Learning to Act by Predicting the Future
Deep Learning techniques have in recent years allowed the automated learning of prediction abilities, such as predicting future observations in traffic with a dashboard camera, or imagining future scenarios in video games. Typically, these algorithms work by seeing many examples of videos and learn to predict how new videos would continue. Unlike these systems, when we humans make and use predictions, we don't imagine a "video" of future images, but rather make high-level guesses or estimates about the state of our surroundings. For instance, I may predict that my coffee cup would break if I throw it in the floor, but I would not imagine a full "picture" of the broken cup, including predicting exactly how many pieces it breaks into.
This intuition is the idea behind a recent successful approach for learning to act by predicting the future. If we can learn high-level consequences of our actions (such as, if I throw a cup in the floor, it breaks), we can use those to guide our decisions (for instance, I choose not to throw this cup in the floor, as that typically makes it break). The approach was demonstrated in the computer game Doom, beating other reinforcement learning approaches in a Doom competition.
Many interesting open questions remain related to the idea of guiding actions with predictions about the future. Below follow a few suggested topics.
- Other problems. For what other kinds of problems could this technique be useful? For instance, could it be useful for robotic tasks (real or simulated)? Potentially, a robot could also benefit from letting predictions about outcomes guide its actions. Could it be useful for a self-driving car (relying on predicting things like distance to other cars, speed, etc)?
- Active learning. Can this technique be combined with active learning? Active learning is the idea of actively investigating objects or situations we are unsure of how to predict. For instance, if I feel confident a cup would break if thrown in the floor, but I'm less sure about a glass bottle, I should focus my investigations on the glass bottle, to improve my model of the world.
- Generalizability and robustness. How generalizable and robust is this technique? Current implementations rely on having exact measurements of the predicted quantities. Such measurements are simple in a computer game or simulation (e.g. a robot learning to predict its distance to humans with exact measurements from a simulator). However, do predictions learned in a simulator transfer well to reality? Could we use a similar technique to learn real-world predictions, by estimating real-world values of measurements?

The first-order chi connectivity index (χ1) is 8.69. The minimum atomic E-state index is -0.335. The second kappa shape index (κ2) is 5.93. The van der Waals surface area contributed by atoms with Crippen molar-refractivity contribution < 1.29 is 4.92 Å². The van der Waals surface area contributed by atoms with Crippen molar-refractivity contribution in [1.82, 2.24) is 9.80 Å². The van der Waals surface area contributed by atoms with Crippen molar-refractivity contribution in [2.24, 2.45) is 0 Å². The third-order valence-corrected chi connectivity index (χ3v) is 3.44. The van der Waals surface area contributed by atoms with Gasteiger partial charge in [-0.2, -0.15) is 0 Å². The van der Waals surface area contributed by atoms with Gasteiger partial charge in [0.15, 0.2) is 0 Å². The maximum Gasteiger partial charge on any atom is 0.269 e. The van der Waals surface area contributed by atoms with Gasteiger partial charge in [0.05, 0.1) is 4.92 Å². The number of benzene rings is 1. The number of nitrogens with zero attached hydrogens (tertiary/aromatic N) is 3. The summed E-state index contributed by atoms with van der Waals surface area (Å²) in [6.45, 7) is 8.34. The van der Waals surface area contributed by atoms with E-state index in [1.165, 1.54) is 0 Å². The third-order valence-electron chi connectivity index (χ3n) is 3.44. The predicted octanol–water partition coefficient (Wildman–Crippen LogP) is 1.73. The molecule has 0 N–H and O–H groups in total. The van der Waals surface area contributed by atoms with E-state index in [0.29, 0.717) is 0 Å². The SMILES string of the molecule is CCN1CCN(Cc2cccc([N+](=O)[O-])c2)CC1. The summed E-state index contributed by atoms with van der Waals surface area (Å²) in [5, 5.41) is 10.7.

- Prediction horizon. When guiding our actions with predictions about the future, we need to decide how far into the future to predict - and this will depend on the situation we are in. For instance, when riding my bicycle in traffic, predictions about the next few seconds are most important, whereas when deciding which apartment to buy, we make predictions about the next several years. Can we automatically learn the best prediction horizon for different kinds of decisions?
- Visualizing predictions. To better understand models that take decisions by predicting the future, a visualization or explanation of the predictions they make will be very valuable. An interesting task is therefore to explore good ways to visualize the kinds of predictions that are learned by AI-models that act by predicting the future.
- Adaptation. Does a predictive model of the world help agents adapt to new environments? In standard (model-free) reinforcement learning, adapting to new environments is challenging, partly because agents have learned how to act, but do not have an internal model of the world (which could also be relevant in the new, changed environment). Does such a predictive model help adapt to new environments?
- Automatically defined measurements. A limitation to the method described above is that the user needs to manually define which measurements we wish to learn to predict (e.g. for driving a car, the user may decide to predict the distance to other cars and the car's speed, as those are relevant to performance). The method would be more flexible if it could automatically discover which measurements to predict, by realizing that those measurements are the most relevant ones to evaluate success on the current task. We did some work in this direction, where an evolutionary algorithm (EA) optimized weightings between different manually selected measurements. There is much more potential here for finding more automatic ways: For instance, perhaps the EA could select from a large range of sensors which ones are most relevant for evaluating performance on a task?